TEHRAN — It's 4.30 a.m. in North Tehran's Tajrish Square and the sky is turning gray as dawn approaches.
President Mahmoud Ahmadinejad's supporters are out in force, celebrating. Fifty cars have gathered in the middle of the square honking horns and shouting slogans. As young men set off fireworks, the president's supporters dance alongside them. Immediately, police cars with sirens flashing, and plain-clothes policemen in unmarked Kia cars holding walkie-talkies, converge on the scene to ensure the jubilation does not get out of hand.
"We had 16 years where nothing changed, but Iran has moved in these past four years," said Esmat Mostafavi, 43, a teacher holding an Ahmadinejad poster standing outside her car along Tehran's main Vali Asr highway. "The only person who made progress on this was our president."
Later in the morning, the uptown commercial district of Tajrish starts bustling. The busy arcades are humming with fashionably dressed young people and their parents window-shopping, bargaining and flirting. News is making the rounds that Ahmadinejad is ahead in the vote count.
"I still can't believe it," says one young man into his cellphone.
Two teenagers sit behind the till at a money-changer's. In a sign that the black market is getting ever more entrenched, they have written their prices on a whiteboard and festooned the store with dollar and euro notes.
A pro-Mousavi Iranian journalist calls me to ask what's going on. For some reason, Iranians attribute divine powers to foreigners.
"I have no idea," I reply.
"So it's all over?" he whines into the phone.
The authorities have disabled sending of SMS messages and several reformist sites but Facebook is still available.
Messages and status alerts from pro-Mousavi supporters have flooded my account.
Mousavi will be holding a press conference at 2 p.m. at the reformist Etelaat newspaper and is planning to march up to the Interior Ministry with his supporters, potentially providing a flashpoint.
"We have to resist this event online," writes an Iranian user from Holland. "Facebook showed its power once already, we have to shout through it. Every Iranian must become their own media outlet."
Another member posted a report that renowned Iranian film director Mohsen Makhbalbaf claimed that the state carried out a coup d'etat on a "Mousavi government."
"If Mousavi remains silent, that will be his second betrayal of us," writes another user, a prominent Iranian feminist.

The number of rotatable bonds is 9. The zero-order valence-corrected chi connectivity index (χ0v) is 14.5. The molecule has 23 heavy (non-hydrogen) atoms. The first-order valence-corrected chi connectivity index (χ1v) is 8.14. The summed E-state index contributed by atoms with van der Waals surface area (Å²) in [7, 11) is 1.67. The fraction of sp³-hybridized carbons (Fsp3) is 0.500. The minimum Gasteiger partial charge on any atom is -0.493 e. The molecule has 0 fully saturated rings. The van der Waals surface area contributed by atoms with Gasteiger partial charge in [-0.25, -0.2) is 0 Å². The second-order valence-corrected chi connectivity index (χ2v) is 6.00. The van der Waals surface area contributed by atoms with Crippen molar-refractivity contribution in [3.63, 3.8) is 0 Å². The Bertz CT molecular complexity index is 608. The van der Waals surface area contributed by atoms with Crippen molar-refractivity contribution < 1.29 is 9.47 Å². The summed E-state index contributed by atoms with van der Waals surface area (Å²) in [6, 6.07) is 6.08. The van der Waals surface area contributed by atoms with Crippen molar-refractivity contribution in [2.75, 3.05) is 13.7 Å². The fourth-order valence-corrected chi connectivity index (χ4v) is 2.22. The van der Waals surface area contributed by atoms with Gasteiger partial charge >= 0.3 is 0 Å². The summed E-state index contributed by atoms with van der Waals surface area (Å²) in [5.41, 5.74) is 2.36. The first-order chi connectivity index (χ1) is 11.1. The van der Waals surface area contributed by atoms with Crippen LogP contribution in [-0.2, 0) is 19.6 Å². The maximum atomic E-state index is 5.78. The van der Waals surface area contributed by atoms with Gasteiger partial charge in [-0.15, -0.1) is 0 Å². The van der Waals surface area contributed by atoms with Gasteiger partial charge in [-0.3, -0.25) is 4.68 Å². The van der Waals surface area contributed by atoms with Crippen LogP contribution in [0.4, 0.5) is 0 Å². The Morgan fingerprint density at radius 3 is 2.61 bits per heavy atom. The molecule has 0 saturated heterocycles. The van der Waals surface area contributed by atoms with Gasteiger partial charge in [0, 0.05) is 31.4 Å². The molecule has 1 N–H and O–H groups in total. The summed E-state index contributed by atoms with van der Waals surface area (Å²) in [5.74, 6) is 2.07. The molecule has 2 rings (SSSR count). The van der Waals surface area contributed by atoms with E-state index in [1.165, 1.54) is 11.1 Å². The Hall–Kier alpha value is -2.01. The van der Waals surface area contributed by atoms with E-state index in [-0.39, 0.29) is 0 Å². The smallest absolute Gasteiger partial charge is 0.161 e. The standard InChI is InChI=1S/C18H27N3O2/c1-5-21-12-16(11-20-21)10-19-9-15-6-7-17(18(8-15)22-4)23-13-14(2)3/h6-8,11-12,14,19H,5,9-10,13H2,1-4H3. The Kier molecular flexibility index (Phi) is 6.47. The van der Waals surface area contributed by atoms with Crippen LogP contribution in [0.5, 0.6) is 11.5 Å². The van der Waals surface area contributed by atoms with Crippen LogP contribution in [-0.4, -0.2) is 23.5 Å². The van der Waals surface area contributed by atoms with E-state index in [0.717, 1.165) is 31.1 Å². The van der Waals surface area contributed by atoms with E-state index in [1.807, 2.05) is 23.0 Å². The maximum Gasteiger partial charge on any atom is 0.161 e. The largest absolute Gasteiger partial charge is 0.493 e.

The Iranian authorities only recently allowed Facebook unfiltered, after blocking it for several years, arguing that it would be used by anti-government activists to organize online and spread dissent.
I headed down towards downtown Tehran along Vali Asr Avenue, the longest street in the Middle East, built by the Pahlavi dynasty and connects North Tehran's chic neighbourhoods to the poverty-stricken pro-Ahmadinejad strongholds of the south.
Close to the midpoint of the avenue, on Vali Asr Square, groups of protesters clustered on the edges of the square as dozens more clustered on balconies, rooftops and office windows watching the sight below.
Other central squares resounded to slogans such as "Mousavi we will protect you," and "Death to the Dictator" in a reference to President Ahmadinejad. Police dispersed protesters with tear-gas and baton-charges.
Earlier in the day, police units had used cement barriers to block the roads around the Ministry of Interior where vote counting was ongoing. Motorcycle-mounted policemen circulated among crowds shouting pro-Mousavi slogans in central Tehran.
A photographer outside Etelaat offices, where reformist candidate Mousavi was scheduled to give a press conference, reported that police had attacked journalists gathered outside. The press conference was canceled and rumors had it that Mousavi was either under house arrest or in closed talks with Supreme Leader Ali Khamenei.
"The scale of this theft has bared the real face of the Islamic Republic," said Reza Maleknasr, a protester walking through the streets of central Tehran.
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